• What Do I Need to Know to Get Paid? (Including Contracts):

    Q: What’s a fair or standard deal?

    A: The standard composer deal is that you agree to sell the copyright to your music to the studio or production company in exchange for the ability to collect 100% of the writer’s share of performance royalties (backend royalties), which you can collect through ASCAP, BMI, SESAC or GMR. These organizations can point you in the right direction.

    Q: What if I am only offered a complete buyout?

    A: Most of the time, if you let the studio or production company know that you understand what the standard deal is, and that you insist on these terms, they will give it to you. If you don’t ask, you won’t get it – be your strongest advocate.

    Q: What if they offer me a lot more money (double or triple) in the composer package fee to accept the complete buyout?

    A: It happens a lot. You could get a little more money upfront, but you give up the chance to make hundreds of thousands or even millions of dollars if your work and the show, film, or project are successful. It is 100% your choice. But it’s important to remember that if you take the buyout now, it may be expected for the next project now that you’ve set precedent.

    Q: What if they say no? Where can I go for help?

    A: Sometimes the producer or the showrunner of a film, show or other project can help you if you ask for it. Let them know that you’re not being offered a standard deal. Very often, they are willing to speak up to help. They want the best music for their project.

    Q: What is a PRO and what does it do?

    A: “PRO” stands for “Performing Rights Organization,” and a PRO is an entity that helps songwriters and composers track and collect the performance royalties to which they are due. They are also an excellent resource for information when you have questions about your royalties. The three most well-known PROs in the United States are ASCAP, BMI, and SESAC.

    Q: How do I register my works with my PRO?

    A: It’s actually the responsibility of your publisher to register your works. But, if you want to check that this has been done properly, you can go to the website of your PROs to register works, or if you have questions, contact their member services.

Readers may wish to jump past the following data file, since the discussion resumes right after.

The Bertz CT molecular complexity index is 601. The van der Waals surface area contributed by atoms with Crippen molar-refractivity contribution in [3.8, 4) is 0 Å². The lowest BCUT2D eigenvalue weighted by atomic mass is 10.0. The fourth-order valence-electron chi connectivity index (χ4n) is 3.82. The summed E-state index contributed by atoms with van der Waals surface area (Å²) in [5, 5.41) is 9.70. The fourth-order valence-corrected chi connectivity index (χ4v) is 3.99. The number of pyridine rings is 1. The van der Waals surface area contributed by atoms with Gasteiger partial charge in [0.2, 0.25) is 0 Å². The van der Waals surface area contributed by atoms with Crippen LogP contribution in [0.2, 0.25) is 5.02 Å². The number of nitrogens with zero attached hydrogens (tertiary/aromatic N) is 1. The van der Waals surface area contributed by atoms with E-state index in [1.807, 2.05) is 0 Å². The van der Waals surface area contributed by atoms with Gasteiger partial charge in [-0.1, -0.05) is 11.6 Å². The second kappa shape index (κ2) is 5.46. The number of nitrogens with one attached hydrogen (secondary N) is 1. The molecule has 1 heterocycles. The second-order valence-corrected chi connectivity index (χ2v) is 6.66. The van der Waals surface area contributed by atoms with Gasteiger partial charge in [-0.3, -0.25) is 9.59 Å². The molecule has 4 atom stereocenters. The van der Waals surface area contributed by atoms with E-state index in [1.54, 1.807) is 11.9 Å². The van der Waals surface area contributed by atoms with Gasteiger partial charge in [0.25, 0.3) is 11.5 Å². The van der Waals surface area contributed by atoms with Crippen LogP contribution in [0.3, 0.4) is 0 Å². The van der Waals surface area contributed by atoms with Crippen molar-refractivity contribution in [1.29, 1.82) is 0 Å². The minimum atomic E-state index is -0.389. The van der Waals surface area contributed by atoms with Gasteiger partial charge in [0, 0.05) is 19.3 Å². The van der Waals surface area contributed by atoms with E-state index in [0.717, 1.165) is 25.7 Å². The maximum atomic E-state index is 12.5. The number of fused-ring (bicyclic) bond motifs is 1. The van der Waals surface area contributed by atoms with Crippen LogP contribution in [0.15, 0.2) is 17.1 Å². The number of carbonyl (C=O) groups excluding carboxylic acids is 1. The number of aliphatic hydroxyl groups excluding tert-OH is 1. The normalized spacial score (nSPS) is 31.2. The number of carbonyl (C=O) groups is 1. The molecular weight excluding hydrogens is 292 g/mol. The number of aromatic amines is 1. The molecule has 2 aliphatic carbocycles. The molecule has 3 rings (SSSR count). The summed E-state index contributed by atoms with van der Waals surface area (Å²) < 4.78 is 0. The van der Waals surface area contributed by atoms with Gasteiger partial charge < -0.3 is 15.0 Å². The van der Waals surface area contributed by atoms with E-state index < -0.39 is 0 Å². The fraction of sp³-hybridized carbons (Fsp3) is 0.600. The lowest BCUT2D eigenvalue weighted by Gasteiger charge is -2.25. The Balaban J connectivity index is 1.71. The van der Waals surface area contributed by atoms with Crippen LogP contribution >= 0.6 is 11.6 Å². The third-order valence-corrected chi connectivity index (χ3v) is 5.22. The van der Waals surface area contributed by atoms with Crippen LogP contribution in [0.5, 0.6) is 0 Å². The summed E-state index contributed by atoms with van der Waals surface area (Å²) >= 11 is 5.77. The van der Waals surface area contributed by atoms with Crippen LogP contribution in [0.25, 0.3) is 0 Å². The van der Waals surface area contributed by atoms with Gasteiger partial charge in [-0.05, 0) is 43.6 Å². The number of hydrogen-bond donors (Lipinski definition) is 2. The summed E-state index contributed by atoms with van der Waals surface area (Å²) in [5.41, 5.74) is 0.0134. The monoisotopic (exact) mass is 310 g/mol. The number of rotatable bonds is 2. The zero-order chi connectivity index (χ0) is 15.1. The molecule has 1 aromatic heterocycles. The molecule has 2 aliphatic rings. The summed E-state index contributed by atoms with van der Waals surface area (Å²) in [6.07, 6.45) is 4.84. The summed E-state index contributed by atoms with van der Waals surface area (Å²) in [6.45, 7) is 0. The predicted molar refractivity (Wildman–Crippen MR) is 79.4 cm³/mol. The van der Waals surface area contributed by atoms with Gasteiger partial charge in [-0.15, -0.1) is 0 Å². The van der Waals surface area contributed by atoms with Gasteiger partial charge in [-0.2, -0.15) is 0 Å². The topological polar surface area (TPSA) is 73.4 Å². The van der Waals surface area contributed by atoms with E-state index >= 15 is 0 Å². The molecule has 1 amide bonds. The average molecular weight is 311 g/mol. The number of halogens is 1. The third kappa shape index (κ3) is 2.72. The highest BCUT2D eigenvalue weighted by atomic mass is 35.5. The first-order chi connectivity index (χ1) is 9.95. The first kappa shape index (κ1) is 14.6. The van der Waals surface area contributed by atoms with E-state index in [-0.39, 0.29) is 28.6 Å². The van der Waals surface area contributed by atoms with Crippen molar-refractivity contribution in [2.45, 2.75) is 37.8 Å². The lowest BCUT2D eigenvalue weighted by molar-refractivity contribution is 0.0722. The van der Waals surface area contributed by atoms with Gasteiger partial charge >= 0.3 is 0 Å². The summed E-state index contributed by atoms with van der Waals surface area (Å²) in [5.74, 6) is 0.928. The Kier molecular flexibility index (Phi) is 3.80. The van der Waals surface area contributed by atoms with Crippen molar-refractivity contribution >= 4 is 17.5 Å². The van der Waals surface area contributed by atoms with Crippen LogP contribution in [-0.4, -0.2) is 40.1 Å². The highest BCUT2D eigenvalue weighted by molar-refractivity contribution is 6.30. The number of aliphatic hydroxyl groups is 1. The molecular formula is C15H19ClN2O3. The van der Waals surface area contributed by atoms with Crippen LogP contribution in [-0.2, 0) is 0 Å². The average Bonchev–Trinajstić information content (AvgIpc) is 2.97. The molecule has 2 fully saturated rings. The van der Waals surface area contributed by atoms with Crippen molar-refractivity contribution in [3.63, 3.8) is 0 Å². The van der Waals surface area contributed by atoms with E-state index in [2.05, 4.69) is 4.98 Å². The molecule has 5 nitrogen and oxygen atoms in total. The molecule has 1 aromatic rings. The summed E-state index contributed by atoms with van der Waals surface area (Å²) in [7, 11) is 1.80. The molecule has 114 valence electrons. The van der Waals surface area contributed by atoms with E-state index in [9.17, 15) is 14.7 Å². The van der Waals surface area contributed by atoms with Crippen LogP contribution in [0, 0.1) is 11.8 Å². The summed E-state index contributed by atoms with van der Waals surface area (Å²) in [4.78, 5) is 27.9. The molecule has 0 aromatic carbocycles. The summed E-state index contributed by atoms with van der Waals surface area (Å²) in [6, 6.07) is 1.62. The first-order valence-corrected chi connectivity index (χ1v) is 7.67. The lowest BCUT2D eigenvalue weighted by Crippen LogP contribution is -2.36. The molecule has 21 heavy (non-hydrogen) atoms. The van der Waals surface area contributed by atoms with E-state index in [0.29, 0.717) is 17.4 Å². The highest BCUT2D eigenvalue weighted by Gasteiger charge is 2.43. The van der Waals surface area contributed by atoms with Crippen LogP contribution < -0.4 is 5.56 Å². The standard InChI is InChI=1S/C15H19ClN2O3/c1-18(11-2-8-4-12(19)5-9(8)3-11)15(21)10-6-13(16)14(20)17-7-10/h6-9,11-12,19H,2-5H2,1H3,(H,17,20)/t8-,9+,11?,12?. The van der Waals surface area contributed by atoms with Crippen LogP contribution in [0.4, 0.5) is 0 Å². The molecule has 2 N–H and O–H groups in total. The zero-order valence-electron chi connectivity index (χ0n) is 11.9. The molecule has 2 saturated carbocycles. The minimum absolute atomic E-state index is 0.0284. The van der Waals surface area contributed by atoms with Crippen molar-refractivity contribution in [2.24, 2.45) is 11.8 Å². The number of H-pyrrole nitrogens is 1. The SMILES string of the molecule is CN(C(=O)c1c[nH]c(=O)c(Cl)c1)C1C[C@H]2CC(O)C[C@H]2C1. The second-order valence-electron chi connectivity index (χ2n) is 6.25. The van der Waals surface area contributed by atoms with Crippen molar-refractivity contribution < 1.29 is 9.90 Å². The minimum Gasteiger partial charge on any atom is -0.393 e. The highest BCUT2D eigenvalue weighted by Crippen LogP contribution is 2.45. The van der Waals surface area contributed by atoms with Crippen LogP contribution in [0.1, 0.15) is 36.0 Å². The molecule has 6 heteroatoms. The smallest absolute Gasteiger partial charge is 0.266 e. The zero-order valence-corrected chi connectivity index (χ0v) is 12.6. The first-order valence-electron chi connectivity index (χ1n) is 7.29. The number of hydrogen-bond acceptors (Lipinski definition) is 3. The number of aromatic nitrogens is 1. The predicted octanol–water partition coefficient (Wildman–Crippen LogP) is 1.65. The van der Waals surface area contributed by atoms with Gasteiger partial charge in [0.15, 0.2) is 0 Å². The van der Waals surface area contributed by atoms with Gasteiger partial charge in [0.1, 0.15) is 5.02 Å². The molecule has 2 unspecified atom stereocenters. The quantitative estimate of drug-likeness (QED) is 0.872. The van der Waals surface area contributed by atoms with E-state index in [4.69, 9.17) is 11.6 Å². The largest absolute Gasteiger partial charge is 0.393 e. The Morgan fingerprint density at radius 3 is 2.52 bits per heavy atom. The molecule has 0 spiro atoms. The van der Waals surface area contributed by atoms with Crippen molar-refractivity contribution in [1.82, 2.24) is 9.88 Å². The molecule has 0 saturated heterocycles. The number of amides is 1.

Q: What is a cue sheet?

    A: A cue sheet is a document that proves that your works were played on a network, streaming service, or on the radio. A work must be registered and be noted on a cue sheet that is sent to your PRO in order for you to be paid your performance royalties.


  • The Hazards of a Buyout

    Q: What is a Buyout?

    A: A Buyout it an agreement in which a composer agrees to forgo their rights to royalty payments, typically in favor of a larger lump sum payment up front.

    Q: Why do buyouts determine whether I get a gig or have a career?

    A: In short, you lose every source of income and continuing royalties, upon which composers and songwriters have relied for over 100 years. These backend royalties range from thousands of dollars to millions of dollars for a single composition or score. That’s what you are potentially giving up.

    As music budgets have gone down in a tough economy, more and more music creators rely on the backend royalties to stay in business.

    Q: What are performance royalties?

    A: For nearly 100 years, composer and songwriter contracts have always included an initial composing or package fee and work-for-hire language that states that someone else owns your work in exchange for– most importantly– a guarantee of continuing “backend royalties” for the use of the music you’ve written. These are called public performance royalties. It’s this guarantee that represents the primary way composers are able to earn a living.

    Q: How much are performance royalties worth?

    A: “The largest source of continuing royalty income for most score composers are the performance payments received from ASCAP. BMI, SESAC and GMR.”